James Agee (1909-1955)

James Agee was born in Knoxville, Tennessee, in 1909. After his father died when he was six years old, his mother sent him to attend St. Andrew's school, where he cultivated a strong appreciation for the Anglo-Catholic Church. In 1928, he entered the exclusive Philips Exeter Academy, graduating in 1928 and entering Harvard University the same year. After graduating from Harvard in 1932, Agee started working as a reporter for Time Inc, —working as reporter for Fortune magazine, then as a book and film critic for Time magazine before becoming a film critic for The Nation. Agee was, in fact, considered probably the leading film critic of the time, and his writings on film are still frequently used in Film Studies courses.

Agee was married three times—first to Olivia Saunders from 1933 to 1938, followed by his marriage to Alma Mailman from 1938 to 1941. This second marriage produced a son, Joel Agee, who would become an editor and writer. In 1946 Agee and Mia Fritsch married and the couple had three children, daughters Julia (Deedee) and Andrea and a son, John.

In 1934 Agee published a volume of poetry called Permit Me Voyage. In 1936 at the height of the Great Depression, traveled with famed photographer Walker Evans documenting the lives of sharecropper families in the deep rural South. While their collaboration did not result in any publications through Time Inc., as was planned, Agee and Evans were able to publish their writings and photographs in a book called Let Us Now Praise Famous Men in 1941. While it was not a success when it was published, the book’s reputation has grown considerably since and it is now well known as an innovative work of journalism and as a lasting reminder of the dreadful plight of sharecroppers during the Depression years.

A collection of Agee’s film criticisms from the period where that became his writing focus starting in 1941 was later released in a book named Agee on Film (1958). Agee was also involved in the screenplays for two of the most revered films of the 1950s—The African Queen (1951) directed by John Huston and The Night of the Hunter (1955), directed by Charles Laughton, with whom Agee had a somewhat contentious relationship. By this point, years of hard living, including heavy smoking and alcoholism, had taken a toll on Agee. He was wrapping up his work on A Death in the Family just before his sudden death on May 16, 1955. Agee suffering a heart attacking while riding in a taxicab in New York City on his way to a doctor’s appointment. Although never entirely finished the work before his death, the novel was published two years later in 1957, and Agee was awarded the Pulitzer Prize for it posthumously.

Background on A Death in the Family

A Death in the Family (1957) is an unusual novel in that it is both a detailed remembrance and an archetypal depiction of events within any family. It is about marital love and loss, the need for religious faith, and the conflict between urban and rural characteristic of America at that time. It is also (and perhaps more important) Agee’s documentation of his life when he was four, five, and six years old.

The novel is autobiographical in the sense that it is about the death of Agee’s father. However, it is also an important exploration of the city-country conflict that has characterized American experience from post-Civil-War days through the 20th century. When Agee was born, Knoxville was rapidly becoming an urban center, yet it was still highly rural compared to the New York City where he spent his later years. A Death in the Family documents a period when many American lives were still determined by both rural and city backgrounds of their families. In writing the novel, Agee not only attempts to capture the relationship between himself and his father, but also to evoke a time when his family was in a state of tension between the rural past and the urban future.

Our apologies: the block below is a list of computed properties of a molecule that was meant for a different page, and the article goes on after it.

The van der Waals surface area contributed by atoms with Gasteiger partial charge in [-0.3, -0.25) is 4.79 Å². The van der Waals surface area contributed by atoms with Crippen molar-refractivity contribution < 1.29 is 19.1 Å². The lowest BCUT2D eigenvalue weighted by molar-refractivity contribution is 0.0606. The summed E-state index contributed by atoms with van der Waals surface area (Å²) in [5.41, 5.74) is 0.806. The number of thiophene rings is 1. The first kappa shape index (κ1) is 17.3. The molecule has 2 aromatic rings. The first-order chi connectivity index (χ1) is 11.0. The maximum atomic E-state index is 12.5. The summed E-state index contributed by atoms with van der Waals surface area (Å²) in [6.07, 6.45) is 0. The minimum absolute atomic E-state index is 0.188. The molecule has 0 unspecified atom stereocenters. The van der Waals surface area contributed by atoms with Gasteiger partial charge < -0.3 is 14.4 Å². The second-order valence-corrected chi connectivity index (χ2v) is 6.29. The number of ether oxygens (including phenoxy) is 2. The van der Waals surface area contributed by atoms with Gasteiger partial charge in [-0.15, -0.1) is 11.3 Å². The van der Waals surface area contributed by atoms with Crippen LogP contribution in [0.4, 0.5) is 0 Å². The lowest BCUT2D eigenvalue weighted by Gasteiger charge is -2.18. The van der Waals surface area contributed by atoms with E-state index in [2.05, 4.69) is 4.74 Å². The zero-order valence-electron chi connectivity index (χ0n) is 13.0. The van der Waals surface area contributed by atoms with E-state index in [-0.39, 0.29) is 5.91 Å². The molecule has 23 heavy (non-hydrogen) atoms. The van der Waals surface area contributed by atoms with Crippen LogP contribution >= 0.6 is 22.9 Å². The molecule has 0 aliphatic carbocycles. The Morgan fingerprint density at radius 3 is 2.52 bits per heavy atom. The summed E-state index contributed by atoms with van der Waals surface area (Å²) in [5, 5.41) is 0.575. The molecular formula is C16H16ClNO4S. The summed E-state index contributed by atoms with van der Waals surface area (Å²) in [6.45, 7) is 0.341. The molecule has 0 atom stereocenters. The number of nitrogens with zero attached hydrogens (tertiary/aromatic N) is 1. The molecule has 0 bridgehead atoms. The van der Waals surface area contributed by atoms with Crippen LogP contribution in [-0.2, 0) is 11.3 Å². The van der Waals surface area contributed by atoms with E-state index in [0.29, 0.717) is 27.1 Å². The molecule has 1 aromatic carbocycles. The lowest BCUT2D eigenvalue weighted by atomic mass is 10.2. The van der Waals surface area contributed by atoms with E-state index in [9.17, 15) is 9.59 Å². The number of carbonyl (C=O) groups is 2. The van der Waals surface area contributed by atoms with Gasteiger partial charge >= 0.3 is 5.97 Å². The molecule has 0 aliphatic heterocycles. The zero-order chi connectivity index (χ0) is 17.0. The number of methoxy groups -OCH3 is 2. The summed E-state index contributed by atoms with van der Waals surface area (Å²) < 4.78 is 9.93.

Putting together a composite manuscript of A Death in the Family was a difficult editorial task, as Agee died before completing the final revisions for the novel. His manuscript contained variant material that fell outside the principal narrative and that he had not yet decided how to incorporate. The editors decided to put the unfinished sections in is at the end of each division within the work, rather than all together either at the beginning or at the end. This choice on the part of the editors has been a point of discussion by critics of the novel; some have thought it presumptuous to insert these passages at random junctures, as we have no way of knowing what Agee himself would have done.

There is considerable evidence to support the claim that the twenty chapters comprising the basic linear narrative of the novel were only a part of a much longer autobiographical work Agee was planning—the sequential narrative would probably have formed the concluding portion of a projected longer novel. Agee left behind some twenty pages of notes to indicate that he was planning an extensive autobiographical recollection of his childhood, and only some of these memories appear in the published iized sections. In addition, it is likely that a section titled "Dream Sequence" would have made a more fitting prologue than the "Knoxville: Summer 1915" piece. Regardless of editorial intent, the work stands as a landmark autobiographical novel and a timely exploration of the conflict between America's urban and rural heritage.

A Death in the Family was adapted in the play All the Way Home that was awarded a Pulitizer Prize in 1961. There was a film adaptation of the novel and the play by Philip H. Reisman, Jr., also called All the Way Home in 1963. Both the play and the film have a different ending and differ in other ways from the novel, reflecting the disagreement over what Agee’s original intent had been.